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DRI Dietary Reference Intakes: For Thiamin, Riboflavin, Niacin, Vitamin B6, Folate, Vitamin B12, Pantothenic Acid, Biotin, and Choline L Methylenetetrahydrofolate Reductase The T677 polymorphism in methylenetetrahydrofolate reductase (MTHFR) affects a large percentage of the population. Depending on the group, anywhere from 2 to 15 percent are homozygous and up to 50 percent are heterozygous for this polymorphism, which affects about one-third of alleles (Frosst et al., 1995; Goyette et al., 1994; Jacques et al., 1996). Subjects homozygous for the polymorphism have lower lymphocyte MTHFR levels, higher plasma homocysteine levels, and a higher risk for vascular disease (Bousney et al., 1995; Clarke et al., 1991; Jacques et al., 1996; Kang et al., 1991; Selhub et al., 1993, 1995). Most of the adverse effects associated with this polymorphism affect the homozygote and heterozygotes behave in most regards similarly to the wild type. Because of this, most studies of this polymorphism have compared the effect of homozygosity with a control group composed of C677 subjects plus heterozygotes. The T677 polymorphism in MTHFR results in a less stable enzyme but does not affect the affinity of substrates for the enzyme (R.M. Matthews, personal communication). Consequently, the metabolic effects of this polymorphism are lower amounts of enzyme activity rather than abnormal enzyme activity. In subjects with poor folate status, the homozygote would be expected to display lower MTHFR activity. However, for subjects with good folate status, the higher folate levels would stabilize the protein and reduce the difference in available enzyme compared with control subjects. It is expected that metabolic and adverse effects of this polymorphism would primarily affect people with poorer folate status. The level of folate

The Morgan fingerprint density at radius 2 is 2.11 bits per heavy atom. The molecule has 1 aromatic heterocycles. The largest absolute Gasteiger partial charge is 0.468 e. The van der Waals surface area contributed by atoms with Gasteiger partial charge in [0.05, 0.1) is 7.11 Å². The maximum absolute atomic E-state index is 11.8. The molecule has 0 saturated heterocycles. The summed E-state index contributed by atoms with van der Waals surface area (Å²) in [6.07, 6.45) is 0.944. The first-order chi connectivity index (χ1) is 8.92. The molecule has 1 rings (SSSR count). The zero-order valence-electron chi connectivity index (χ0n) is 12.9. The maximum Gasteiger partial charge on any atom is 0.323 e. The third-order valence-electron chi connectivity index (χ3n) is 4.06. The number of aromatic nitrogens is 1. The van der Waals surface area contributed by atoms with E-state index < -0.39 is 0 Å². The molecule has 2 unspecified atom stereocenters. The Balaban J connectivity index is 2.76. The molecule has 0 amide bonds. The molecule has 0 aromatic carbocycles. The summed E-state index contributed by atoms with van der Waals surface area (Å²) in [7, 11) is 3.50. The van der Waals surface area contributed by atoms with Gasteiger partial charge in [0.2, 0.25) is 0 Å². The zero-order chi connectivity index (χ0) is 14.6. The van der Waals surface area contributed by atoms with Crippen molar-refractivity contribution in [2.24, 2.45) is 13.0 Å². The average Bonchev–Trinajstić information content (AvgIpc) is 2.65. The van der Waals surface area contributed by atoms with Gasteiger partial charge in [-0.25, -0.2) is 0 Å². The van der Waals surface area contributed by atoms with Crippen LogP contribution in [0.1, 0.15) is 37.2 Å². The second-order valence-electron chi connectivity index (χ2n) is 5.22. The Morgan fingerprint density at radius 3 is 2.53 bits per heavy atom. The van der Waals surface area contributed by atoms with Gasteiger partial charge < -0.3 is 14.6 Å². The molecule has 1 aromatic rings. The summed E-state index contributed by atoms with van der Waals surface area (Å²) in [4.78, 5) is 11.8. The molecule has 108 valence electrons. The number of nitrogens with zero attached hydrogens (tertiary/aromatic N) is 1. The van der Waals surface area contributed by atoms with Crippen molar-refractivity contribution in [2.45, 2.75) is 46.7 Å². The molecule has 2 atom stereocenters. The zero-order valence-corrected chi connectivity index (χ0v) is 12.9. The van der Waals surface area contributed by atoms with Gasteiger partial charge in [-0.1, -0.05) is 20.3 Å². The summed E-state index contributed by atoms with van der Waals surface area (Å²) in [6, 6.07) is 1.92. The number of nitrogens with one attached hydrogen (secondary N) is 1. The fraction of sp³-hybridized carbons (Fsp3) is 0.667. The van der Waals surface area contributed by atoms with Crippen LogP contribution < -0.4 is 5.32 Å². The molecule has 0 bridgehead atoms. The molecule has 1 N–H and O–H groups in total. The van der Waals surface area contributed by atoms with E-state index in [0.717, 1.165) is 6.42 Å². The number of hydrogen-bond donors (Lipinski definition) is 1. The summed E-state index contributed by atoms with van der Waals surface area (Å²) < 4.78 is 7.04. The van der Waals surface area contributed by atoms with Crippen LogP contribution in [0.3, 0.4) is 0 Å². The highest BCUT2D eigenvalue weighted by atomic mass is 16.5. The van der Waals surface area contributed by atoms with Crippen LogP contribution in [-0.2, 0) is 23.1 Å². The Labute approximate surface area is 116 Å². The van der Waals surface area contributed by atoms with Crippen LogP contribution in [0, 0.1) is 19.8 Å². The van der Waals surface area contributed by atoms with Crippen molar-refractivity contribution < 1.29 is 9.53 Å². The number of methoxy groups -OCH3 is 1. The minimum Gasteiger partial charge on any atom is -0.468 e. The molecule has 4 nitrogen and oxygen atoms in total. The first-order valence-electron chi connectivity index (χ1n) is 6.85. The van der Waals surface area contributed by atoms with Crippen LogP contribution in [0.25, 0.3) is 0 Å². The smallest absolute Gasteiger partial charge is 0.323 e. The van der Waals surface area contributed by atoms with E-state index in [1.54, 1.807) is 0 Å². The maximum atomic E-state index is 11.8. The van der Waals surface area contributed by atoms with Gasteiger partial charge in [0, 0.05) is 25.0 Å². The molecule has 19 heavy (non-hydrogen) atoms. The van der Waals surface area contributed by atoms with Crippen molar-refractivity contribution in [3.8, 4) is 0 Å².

OCR for page 520